In recent years, the search for fundamental truths and their underlying principles has led more and more thinkers and practitioners to combine theories from a wide variety of disciplines, compelling many to seek truth between the boundaries of rigidly separated disciplines—the “void.” Rather than accepting the boundaries between the sciences and humanities, openness to seeking unifying approaches has increased and represents a path to an alternate future. For example, more and more physicists are presently embracing theories that combine transcendental meditation and ancient Indian practices with modern (quantum) physics. In the quest to achieve a science of (human) consciousness, philosophic, spiritual, and “natural” experiences meet science to seek new ways of knowing. However, this phenomenon can also be observed where followers of Eastern philosophical concepts find inspiration for further investigation through advances in modern physics and/or quantum theory. Whether such theories are now to be called voodoo science or represent a kind of unifying basic theory, I couldn’t yet say.

What is clear is that various disciplines are searching for new questions and answers that lie in the world of subatomic particles made up of neutrinos and quarks, gluons and so on, where the “laws of the physical world” come apart at the seams and dissolve into nothingness. This underlying structure of our perceived reality and our metaphysical foundation is considered a void or a perfect union of “what is not” where, potentially, a scientific theory of everything could be found.

At this point, no one can reliably or seriously explain how the world is connected. But at least in the last decade, as these issues have captured public interest, there seems to be a sense of progress and general drive to debunk some of our current worldviews while possibly unifying everything. There are theories about (energy) fields and a fundamental consciousness in which everything is connected. Other approaches assume that there are attributes or variables that haven’t yet been discovered. Needless to say, there are still many questions, and fascinating views are in no short supply. When physicists search for a unifying theory of everything that describes the relationship between Einstein’s general relativity and modern physical quantum theory, it’s just that: searching for a fundamental component, a simplified theory, or something “mystical” that unifies what we have already discovered. And since we are still very much in the dark, we should be open to anyone taking a thoughtful and serious approach to contributing something to this journey. From a philosophical point of view, it seems that we are moving toward liberation from absolute self-evident truths. Maybe now is the time to even move beyond space and time with a reductionist approach to what we perceive as reality. One might even argue that it isn’t an explanation but creation—the re-creation—of our perceived reality that defines mankind’s scientific quest.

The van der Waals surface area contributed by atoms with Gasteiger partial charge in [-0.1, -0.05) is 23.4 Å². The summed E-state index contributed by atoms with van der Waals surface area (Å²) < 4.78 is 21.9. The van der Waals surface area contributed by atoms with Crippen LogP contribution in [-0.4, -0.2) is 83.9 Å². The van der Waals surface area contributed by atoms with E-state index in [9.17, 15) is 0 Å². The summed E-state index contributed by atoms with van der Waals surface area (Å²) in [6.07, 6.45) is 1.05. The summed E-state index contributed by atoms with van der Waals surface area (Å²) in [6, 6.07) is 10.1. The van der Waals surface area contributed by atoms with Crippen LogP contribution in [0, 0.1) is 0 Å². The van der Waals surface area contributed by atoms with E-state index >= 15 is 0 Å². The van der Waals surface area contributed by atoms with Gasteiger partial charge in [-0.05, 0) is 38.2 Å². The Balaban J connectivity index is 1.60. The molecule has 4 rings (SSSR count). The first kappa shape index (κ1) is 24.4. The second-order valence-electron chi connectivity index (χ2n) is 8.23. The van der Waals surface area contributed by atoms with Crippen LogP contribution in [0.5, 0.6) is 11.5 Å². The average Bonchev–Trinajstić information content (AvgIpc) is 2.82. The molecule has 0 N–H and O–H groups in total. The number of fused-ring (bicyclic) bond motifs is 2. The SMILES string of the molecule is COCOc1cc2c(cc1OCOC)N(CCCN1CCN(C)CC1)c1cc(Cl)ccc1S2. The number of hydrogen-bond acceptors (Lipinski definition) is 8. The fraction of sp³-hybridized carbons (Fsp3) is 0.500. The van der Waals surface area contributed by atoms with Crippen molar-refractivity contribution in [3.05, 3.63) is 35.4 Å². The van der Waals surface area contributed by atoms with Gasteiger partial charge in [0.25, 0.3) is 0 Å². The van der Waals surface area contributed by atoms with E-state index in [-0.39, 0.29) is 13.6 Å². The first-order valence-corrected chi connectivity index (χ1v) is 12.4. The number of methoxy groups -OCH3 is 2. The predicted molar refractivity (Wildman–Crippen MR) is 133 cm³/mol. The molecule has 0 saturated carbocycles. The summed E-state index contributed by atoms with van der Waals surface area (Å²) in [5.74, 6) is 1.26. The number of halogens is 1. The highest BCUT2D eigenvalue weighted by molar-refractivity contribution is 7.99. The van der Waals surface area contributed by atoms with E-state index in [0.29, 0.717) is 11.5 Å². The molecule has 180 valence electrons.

When I began combining philosophy and economy more than a decade ago, I was focused on building bridges and trying to integrate traditional philosophical concepts that had been slightly amended to better jibe with the twenty-first century. It all sprung from questions that naturally occurred to me—my curiosity about the wonders of life. Looking back, it was a matter of practical applied philosophy, and I can still very much relate today to what physicist Richard Feynman once said: "If I can't build it, I can't understand it." Applied to philosophy, this means that, today, it is fundamentally important not only to take a theoretical and academic approach but also to bring philosophy to life. Philosophy is something we do, something we can apply to truly improve our lives by sensing the essentials and reaching new plateaus of understanding. It is also the path to taking action based on reason.

I have great respect for the path of science and academic philosophers who deal with existential questions. These thoughts serve as an inspiration and provide a theoretical framework for dealing with all aspects of life itself once technology penetrates fundamental parts of being human. It is the task of philosophy to keep pace with advances in science and technology. Philosophy must (again) become dangerous. To the extent that, in an enlightenment role, it tears down precisely those intellectual, economic, and even technocratic towers that today keep us trapped in our self-evident truths.

"It is not knowledge that makes a man, but a better understanding of what we know today".

If we try to explain the world in absolute terms, we end up in an “infinite cul-de-sac” or what philosopher Hans Albert referred to as the “Munchausen trilemma”—named after the literary legend Baron von Munchausen. According to the tale, the latter pulled himself out of the swamp by his own hair. Albert postulates that any attempt to get at the First Principles—the ultimate reasoning—leads into the Munchausen Trilemma, where the logic always leads to one of three outcomes:

  • An infinite regress in which there is always a new hypothesis about the justification (because . . . ad infinitum),
  • Circular reasoning in which the proven premise requires the same premise for the conclusion (Why A? Because B. Why B? because A),
  • or The escape into a dogmatic worldview (e.g., “God did it” or “This is a simulation”).

Even if the world cannot be fully explained, it shouldn’t prevent us from trying to better understand it by way of holistic philosophy. It’s “the art of being wrong”—philosophical contemplation—combined with the push for sounder explanations—the way to positive progress—that gives us support and frees us from the prison of human absolutes.



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